Let's talk about the dreaded phrase bikini-body. New moms are constantly exposed to headlines like "How to lose baby weight - fast,"; "keeping the baby weight off- for good,"; and "the best swimsuits to hide postpartum pooch." This media berating, paired alongside the rapid, dramatic physical changes mothers experience, makes negative body images a near-pervasive experience for new moms. But, spoiler alert: your body just created and is now nurturing a new life- and that is a beautiful thing. The changes your body undergoes do not make you less deserving of donning a bikini (if you please) this summer. However, believing this? With so many obstacles in moms' ways, easier said than done.
Carrying, birthing, and nurturing a beautiful, tiny baby has an impressive impact on a mothers' body. A University of Toronto study captured it well, albeit less than delicately, stating, "Maternal bodies are unstable and unruly, as they leak, drip, squirt, expand, contract, divide, sag, dilate and expel." Mothers experience shifts such as weight gain, stretch marks, acne, breast enlargement, and changes to their stomachs, amongst many other physical transformations. While these are byproducts of the fantastic task of creating life, the dramatic difference between what a mothers' body was pre-baby to post-baby is often tough to reconcile. As a result, many mothers experience negative emotions stemming from pre to post-baby comparisons. And, unfortunately, comparisons do not stop there.
Societal constructs create an aggressive, often contradictory set of guidelines for pregnant women. Pregnant women are encouraged to nourish themselves fully in pregnancy. However, not to the extent where they gain "excessively." One study conducted by the University of Manchester notes that society is much more inclined to accept pregnancy and much less so to accept "fatness." Consequently, some women in the postpartum period are eager to ditch the baby fat as they no longer feel insulated within the pregnancy-weight-gain-bubble. For some moms, they think being a heavier weight beyond the context of their pregnancy is invalid. It certainly doesn't help matters when new moms see celebrity figures shedding their baby weight at seemingly magical rates.
Is losing 33 pounds in 3 months postpartum like Khloe Kardashian a fair expectation for new mothers? Short answer- nope. Do mothers still hold themselves in comparison to celebrities like Khloe? At alarming rates. A University of Louisville study explored how new mothers experience exposure to celebrity mom body profiles, or CMB as they refer to them in their research. The study notes that nearly all participants experienced feelings of personal body inadequacy when observing celebrity mom body profiles. Themes like a desire for thinness and "reclaiming the pre-baby body" emerged across most of the mother participant pool.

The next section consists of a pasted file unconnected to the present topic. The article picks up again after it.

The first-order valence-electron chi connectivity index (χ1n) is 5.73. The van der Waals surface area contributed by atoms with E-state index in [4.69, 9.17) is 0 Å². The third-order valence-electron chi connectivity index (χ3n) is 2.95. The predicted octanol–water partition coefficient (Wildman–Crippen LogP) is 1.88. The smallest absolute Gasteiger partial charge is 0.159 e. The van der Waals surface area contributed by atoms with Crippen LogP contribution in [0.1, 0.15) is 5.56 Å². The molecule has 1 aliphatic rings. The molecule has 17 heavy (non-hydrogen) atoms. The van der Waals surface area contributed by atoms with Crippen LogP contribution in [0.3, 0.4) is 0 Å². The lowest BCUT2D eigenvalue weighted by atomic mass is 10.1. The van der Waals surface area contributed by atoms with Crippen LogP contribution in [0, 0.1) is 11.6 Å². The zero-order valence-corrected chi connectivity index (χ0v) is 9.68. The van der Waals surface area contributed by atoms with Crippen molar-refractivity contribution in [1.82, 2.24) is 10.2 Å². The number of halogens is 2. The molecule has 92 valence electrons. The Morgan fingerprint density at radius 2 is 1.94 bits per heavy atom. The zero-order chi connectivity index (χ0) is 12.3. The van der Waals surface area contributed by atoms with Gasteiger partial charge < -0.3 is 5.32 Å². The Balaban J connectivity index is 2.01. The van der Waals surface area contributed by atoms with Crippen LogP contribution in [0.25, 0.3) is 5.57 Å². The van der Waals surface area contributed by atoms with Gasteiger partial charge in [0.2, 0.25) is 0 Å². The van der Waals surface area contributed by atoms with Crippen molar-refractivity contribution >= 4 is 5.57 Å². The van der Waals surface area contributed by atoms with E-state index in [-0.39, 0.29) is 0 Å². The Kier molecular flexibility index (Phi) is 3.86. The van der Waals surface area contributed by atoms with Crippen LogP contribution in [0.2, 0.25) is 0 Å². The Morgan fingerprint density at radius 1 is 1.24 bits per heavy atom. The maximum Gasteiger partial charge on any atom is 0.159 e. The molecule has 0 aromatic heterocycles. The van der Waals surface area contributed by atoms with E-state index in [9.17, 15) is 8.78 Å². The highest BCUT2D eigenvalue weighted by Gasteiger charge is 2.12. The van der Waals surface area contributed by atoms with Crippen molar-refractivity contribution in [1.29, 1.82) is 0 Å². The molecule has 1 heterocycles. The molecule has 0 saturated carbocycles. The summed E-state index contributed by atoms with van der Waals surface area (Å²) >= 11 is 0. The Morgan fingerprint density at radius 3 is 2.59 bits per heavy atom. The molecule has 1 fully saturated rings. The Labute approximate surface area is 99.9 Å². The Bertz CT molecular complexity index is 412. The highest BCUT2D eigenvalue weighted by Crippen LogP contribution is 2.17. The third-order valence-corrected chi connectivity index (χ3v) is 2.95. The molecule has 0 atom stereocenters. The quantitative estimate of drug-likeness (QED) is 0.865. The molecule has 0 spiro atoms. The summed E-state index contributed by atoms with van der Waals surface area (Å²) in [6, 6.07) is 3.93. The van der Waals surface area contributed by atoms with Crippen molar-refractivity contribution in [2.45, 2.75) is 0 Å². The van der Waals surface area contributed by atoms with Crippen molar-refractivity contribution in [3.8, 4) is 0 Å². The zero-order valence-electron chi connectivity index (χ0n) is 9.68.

Additionally, it noted that all women within the study believed that the men in their lives expected their bodies to revert into pre-baby bodies after delivery instantaneously. Nearly 40% of the women interviewed also believe that men think women should look similar to celebrity moms. At this point, that's pressure from moms themselves, societal constructs, celebrities, and the pressure moms perceive from their significant others.
All of these pressures regarding postpartum body expectations are detrimental to mothers’ well being. For one, poor body image poses severe challenges to mental health. It can lead to decreased self-esteem and confidence. It can also potentially exacerbate mothers' relationship with food, with some mothers developing postpartum eating disorders. Postpartum eating disorders are eating disorders that emerge within the postpartum period (the six weeks following birth for mothers). Such eating disorders include but are not limited to Anorexia Nervosa, Bulimia Nervosa, and Avoidant Restrictive Food Intake Disorder. Eating disorders such as these are harmful to both mom and baby, impacting mothers' ability to recover and care for her baby. Therefore, moms should seek help when experiencing such disorders.
Fortunately, while there is still a long way to go, body positivity and celebration on social media make strides to create a more body-inclusive society. Trends like #normalizenormalbodies and "A Daily Reminder That Social Media is Fake" serve as excellent vehicles for body positivity, reminding individuals that what is posted is often a hyper-glorified account of reality. Some moms have championed these trends, posting physical transformations like stretch marks, altered breasts, and “untoned” tummies. They offer an insight into the fact that postpartum bodies, perhaps transformed, are beautiful and worthy of love and celebration.
Ahma & Co dedicates itself to being an inclusive, body-positive environment for women. Serving as a holistic retreat center for mothers, we provide new mothers with a community that celebrates and empowers women through the many transformations they will experience in their postpartum period. Our postpartum experts will bolster mothers by providing compassionate support and education to help them understand how and why their bodies undergo such changes. Here at Ahma & Co, we believe that every mom is beautiful and deserves to feel that way! So, go out and sport that bikini this summer if you please.